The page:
The dispensing device includes a first holder for securing one end of the strip, a second holder for securing the opposite end of the strip, and a dispensing mechanism for dispensing medication from the strip. A drive mechanism advances the strip along a predetermined path leading from the first holder, through the dispensing mechanism and to the second holder.
The dispensing mechanism includes a first assembly that can be moved into contact with the strip to open a medication pocket. The dispensing mechanism also includes a second assembly that, as the strip is advanced, presses against the strip to expel the medication from the opened pocket.
The device further includes a control mechanism that advances the strip to bring a medication pocket into the first assembly, then actuates the first assembly to open the pocket, and then further advances the opened pocket into second assembly to expel the medication from the pocket.
In a preferred embodiment, the first holder is a supply reel for holding the strip in roll form, and the second holder is a take up reel. In this arrangement the drive mechanism advances the strip by winding the strip onto the take up reel while unwinding the strip from the supply reel.
Also in a preferred embodiment, the first assembly includes a punch member that cuts the strip to open a flap in the pocket. In this arrangement, the second assembly includes a surface having an edge and an associated member that together form a restricted passage through which the strip passes as it is advanced. In the restricted passageway, the member presses the advancing strip against the edge to expel the medication through the open flap.
In a preferred embodiment, the control mechanism includes an optical sensor that senses the location of medication pockets along the strip. The sensor generates a control signal when a medication pocket is in operative alignment with the dispensing mechanism.
The invention also provides a medication delivery system that includes a housing containing separate first and second storage locations for holding medication dosages away from access by the patient. Associated separate first and second delivery mechanisms permit selective delivery of a medication dose from either the first or second storage locations to the patient. At least one of the storage locations and associated dispenser contains medication that has been prepackaged on a strip.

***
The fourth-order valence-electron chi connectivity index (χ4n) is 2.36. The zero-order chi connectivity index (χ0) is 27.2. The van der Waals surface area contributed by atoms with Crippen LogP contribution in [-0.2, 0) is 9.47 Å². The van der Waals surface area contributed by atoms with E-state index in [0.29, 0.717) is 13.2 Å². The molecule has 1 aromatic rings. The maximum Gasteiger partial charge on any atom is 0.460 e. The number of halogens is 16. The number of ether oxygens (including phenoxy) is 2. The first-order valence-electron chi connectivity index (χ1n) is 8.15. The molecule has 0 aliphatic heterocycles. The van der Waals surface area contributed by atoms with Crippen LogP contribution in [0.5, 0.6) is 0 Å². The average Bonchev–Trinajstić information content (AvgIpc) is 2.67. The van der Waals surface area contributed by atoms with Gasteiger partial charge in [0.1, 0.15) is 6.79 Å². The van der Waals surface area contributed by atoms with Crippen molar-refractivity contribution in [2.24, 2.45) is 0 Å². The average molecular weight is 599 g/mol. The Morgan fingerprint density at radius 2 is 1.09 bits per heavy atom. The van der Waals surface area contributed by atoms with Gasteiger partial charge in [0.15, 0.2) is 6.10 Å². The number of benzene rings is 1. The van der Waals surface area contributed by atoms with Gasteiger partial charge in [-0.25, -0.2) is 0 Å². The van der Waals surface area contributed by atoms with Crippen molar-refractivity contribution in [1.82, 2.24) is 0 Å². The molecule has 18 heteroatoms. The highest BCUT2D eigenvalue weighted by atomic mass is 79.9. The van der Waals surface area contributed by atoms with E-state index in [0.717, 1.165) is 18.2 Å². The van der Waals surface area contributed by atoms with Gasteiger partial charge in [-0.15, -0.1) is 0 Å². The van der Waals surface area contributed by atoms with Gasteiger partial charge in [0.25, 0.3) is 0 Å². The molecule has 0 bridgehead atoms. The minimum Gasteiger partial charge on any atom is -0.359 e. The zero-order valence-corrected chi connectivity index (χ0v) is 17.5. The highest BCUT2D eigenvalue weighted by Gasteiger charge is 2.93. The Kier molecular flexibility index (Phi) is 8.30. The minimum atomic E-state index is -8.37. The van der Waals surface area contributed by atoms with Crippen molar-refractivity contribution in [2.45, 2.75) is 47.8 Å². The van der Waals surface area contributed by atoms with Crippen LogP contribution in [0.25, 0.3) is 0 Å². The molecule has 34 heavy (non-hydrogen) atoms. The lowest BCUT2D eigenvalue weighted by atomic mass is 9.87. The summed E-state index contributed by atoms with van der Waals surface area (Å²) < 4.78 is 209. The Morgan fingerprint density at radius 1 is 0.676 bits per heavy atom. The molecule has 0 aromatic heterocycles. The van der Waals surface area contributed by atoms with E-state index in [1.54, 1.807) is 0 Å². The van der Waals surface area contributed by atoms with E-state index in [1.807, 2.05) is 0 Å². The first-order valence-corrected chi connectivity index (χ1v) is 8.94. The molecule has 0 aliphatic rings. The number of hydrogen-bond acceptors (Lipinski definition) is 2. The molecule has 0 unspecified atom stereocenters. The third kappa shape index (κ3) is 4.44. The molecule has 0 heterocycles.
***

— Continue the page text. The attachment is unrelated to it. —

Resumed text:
In this arrangement, the invention provides a control element that discriminates between the medication administration criteria for actuating the first delivery mechanism and the medication administration criteria for actuating the second delivery mechanism. The control element thereby discriminates between the delivery of medication housed in the first and second storage locations.
Other features and advantages of the invention will become apparent upon reviewing the following detailed description, drawings, and appended claims.
FIG. 1 is a front perspective view of another patient assistance device having an enclosed system for that embodies the features of the invention for storing and dispensing medication in individually sealed packets on a roll;
FIGS. 2a, 2b are schematic block diagram of the system that controls the operation of the patient assist device shown in FIG. 1;
FIG. 3 is an enlarged perspective view of the interior of the device shown in FIG. 1, showing the details of construction of the associated medication dispenser;
FIGS. 4 to 9 are enlarged side views, the even numbered of which are shown in perspective, illustrating the sequence of operation in dispensing medication in sealed packets on a roll;
FIG. 10 is an enlarged perspective view of the interior of the device shown in FIG. 1 showing the details of construction of the associated medication dispenser with an associated prepackaged medication storage and dispensing cassette;
FIG. 11 is a perspective view of a multiple arrangement of the medication dispenser shown in FIG. 3;
FIG. 12 is a schematic and partially diagrammatic flow chart of a control system for the medication dispenser shown in FIG. 3;